In my Second Reading speech, I outlined the practical reasons why detention without charge will lead to a drying up of intelligence to the security services, upon which all investigation depends, and how that will inevitably increase terrorism and diminish the security of the people of this country. Today I focus upon the weaknesses and the so-called extension hearings, where the DPP or a Crown prosecutor acting with his consent, can apply to a senior judge for extensions of time. Those extensions will continue to be governed by Schedule 8 to the Terrorism Act, which the Bill seeks to amend.

Those weaknesses are these: the applications to extend time beyond the original 14 days may be made ex parte. In other words, the hearing, or part of a hearing, may be held between the prosecution and the judge in private and in the absence of the accused, or of anybody representing him. Secondly, information may be withheld from the detainee or his lawyers so that he is not told the state of play in the investigation against him. Mr Bajwa described how in one case he was given three applications, identically worded, to support three applications for more time in respect of the same detainee—the same wording for seven to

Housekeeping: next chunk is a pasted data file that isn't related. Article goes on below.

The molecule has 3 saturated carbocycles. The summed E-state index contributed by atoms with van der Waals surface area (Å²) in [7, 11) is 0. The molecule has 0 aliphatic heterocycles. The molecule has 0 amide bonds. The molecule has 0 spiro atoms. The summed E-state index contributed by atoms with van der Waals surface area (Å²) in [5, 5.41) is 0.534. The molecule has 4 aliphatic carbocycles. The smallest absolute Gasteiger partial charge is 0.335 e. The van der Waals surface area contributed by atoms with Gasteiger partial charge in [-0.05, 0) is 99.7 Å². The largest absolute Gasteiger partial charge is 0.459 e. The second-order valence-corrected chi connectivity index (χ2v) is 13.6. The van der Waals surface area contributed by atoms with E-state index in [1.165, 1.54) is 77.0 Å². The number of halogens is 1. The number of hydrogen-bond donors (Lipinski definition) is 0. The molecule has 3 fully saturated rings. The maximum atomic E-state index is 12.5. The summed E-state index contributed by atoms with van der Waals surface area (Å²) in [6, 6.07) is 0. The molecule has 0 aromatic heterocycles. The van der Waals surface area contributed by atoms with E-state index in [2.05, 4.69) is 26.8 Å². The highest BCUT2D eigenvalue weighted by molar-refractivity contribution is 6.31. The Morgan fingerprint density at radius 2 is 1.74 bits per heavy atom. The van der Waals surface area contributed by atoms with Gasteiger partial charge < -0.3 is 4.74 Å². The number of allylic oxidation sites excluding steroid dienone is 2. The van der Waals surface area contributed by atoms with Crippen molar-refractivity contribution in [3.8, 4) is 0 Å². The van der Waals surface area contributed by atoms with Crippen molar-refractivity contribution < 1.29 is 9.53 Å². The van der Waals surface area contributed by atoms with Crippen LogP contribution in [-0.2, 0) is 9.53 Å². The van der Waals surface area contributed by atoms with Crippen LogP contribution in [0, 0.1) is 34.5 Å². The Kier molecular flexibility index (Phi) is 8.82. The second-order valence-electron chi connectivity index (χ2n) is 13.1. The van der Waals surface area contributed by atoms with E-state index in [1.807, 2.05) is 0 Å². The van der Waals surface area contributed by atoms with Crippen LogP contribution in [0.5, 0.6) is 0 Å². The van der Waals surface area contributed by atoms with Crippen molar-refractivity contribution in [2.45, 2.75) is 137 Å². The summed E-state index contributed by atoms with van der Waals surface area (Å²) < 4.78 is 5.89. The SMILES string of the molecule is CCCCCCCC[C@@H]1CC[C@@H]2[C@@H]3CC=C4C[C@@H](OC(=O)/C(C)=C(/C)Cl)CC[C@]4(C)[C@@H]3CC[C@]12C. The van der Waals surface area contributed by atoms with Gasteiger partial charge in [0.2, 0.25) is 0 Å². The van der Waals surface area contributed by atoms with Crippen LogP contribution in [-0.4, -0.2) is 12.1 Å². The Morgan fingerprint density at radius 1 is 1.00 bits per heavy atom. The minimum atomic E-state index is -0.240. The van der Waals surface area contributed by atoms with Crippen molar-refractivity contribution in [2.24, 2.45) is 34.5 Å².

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14 days as from 14 days to 21 and 21 to 28. In other words, nothing further was disclosed as to the state of the investigation.

Thirdly, the detainee has no entitlement to be brought in person before the judge. He may be dealt with by videolink from the hallway of Paddington Green police station. The judge, who is supposed to be monitoring his welfare, has the opportunity to see the detainee only on television. It is a brave person who complains about the circumstances of his detention when surrounded by his jailers.

Fourthly, according to the Crown Prosecution Service, cross-examination of the senior investigating officer to test the strength of the application is not a legal entitlement. The senior officer who is making the application is not required to answer questions by the detainee or his lawyer on the reasonableness of the application that he is making.

It is therefore no surprise that no application for extension has ever been refused and there has been only one occasion on which the number of days has been reduced. You can see why. The police tell the judge that they have plenty of irons in the fire. They say, “The investigation’s going well. You must trust us. If anything should turn up in our investigations, we want the detainee there so that we can question him about it”.

These are not proper, full, adversarial hearings. As the Joint Committee on Human Rights put it in its ninth report, issued on 7 February, the Bill contains,

In other words, the Government are using the judiciary as a convenient cover to give an aura of respectability to what is essentially executive detention.